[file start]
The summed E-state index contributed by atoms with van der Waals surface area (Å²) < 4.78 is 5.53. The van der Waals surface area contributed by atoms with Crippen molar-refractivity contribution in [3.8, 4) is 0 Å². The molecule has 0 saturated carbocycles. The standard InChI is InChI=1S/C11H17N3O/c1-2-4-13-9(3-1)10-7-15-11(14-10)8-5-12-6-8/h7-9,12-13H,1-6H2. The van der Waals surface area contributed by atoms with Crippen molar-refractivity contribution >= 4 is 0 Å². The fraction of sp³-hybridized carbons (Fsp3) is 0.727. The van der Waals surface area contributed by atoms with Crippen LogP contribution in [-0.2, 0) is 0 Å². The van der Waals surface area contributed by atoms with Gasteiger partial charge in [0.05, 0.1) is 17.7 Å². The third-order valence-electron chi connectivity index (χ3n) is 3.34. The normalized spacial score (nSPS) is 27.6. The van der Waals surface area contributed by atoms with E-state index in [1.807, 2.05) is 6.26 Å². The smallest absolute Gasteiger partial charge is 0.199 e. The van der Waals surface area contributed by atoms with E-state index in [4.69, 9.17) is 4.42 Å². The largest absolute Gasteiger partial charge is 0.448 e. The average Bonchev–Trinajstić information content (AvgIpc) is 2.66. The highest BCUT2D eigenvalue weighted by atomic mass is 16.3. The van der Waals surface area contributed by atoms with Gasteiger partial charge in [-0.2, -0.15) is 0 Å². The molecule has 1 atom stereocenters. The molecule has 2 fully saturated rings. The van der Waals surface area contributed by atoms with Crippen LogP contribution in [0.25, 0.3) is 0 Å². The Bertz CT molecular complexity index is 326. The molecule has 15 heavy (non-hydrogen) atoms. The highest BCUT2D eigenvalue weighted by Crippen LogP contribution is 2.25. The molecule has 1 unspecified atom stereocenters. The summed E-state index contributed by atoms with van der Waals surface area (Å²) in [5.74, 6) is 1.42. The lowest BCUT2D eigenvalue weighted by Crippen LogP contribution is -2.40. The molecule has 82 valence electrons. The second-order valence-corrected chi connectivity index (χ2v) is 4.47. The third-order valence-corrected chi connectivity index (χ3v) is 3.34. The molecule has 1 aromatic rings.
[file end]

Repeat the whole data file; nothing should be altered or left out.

The summed E-state index contributed by atoms with van der Waals surface area (Å²) < 4.78 is 5.53. The van der Waals surface area contributed by atoms with Crippen molar-refractivity contribution in [3.8, 4) is 0 Å². The molecule has 0 saturated carbocycles. The standard InChI is InChI=1S/C11H17N3O/c1-2-4-13-9(3-1)10-7-15-11(14-10)8-5-12-6-8/h7-9,12-13H,1-6H2. The van der Waals surface area contributed by atoms with Crippen molar-refractivity contribution >= 4 is 0 Å². The fraction of sp³-hybridized carbons (Fsp3) is 0.727. The van der Waals surface area contributed by atoms with Crippen LogP contribution in [-0.2, 0) is 0 Å². The van der Waals surface area contributed by atoms with Gasteiger partial charge in [0.05, 0.1) is 17.7 Å². The third-order valence-electron chi connectivity index (χ3n) is 3.34. The normalized spacial score (nSPS) is 27.6. The van der Waals surface area contributed by atoms with E-state index in [1.807, 2.05) is 6.26 Å². The smallest absolute Gasteiger partial charge is 0.199 e. The van der Waals surface area contributed by atoms with E-state index in [4.69, 9.17) is 4.42 Å². The largest absolute Gasteiger partial charge is 0.448 e. The average Bonchev–Trinajstić information content (AvgIpc) is 2.66. The highest BCUT2D eigenvalue weighted by atomic mass is 16.3. The van der Waals surface area contributed by atoms with Gasteiger partial charge in [-0.2, -0.15) is 0 Å². The molecule has 1 atom stereocenters. The molecule has 2 fully saturated rings. The van der Waals surface area contributed by atoms with Crippen LogP contribution in [0.25, 0.3) is 0 Å². The Bertz CT molecular complexity index is 326. The molecule has 15 heavy (non-hydrogen) atoms. The highest BCUT2D eigenvalue weighted by Crippen LogP contribution is 2.25. The molecule has 1 unspecified atom stereocenters. The summed E-state index contributed by atoms with van der Waals surface area (Å²) in [5.74, 6) is 1.42. The lowest BCUT2D eigenvalue weighted by Crippen LogP contribution is -2.40. The molecule has 82 valence electrons. The second-order valence-corrected chi connectivity index (χ2v) is 4.47. The third-order valence-corrected chi connectivity index (χ3v) is 3.34. The molecule has 1 aromatic rings.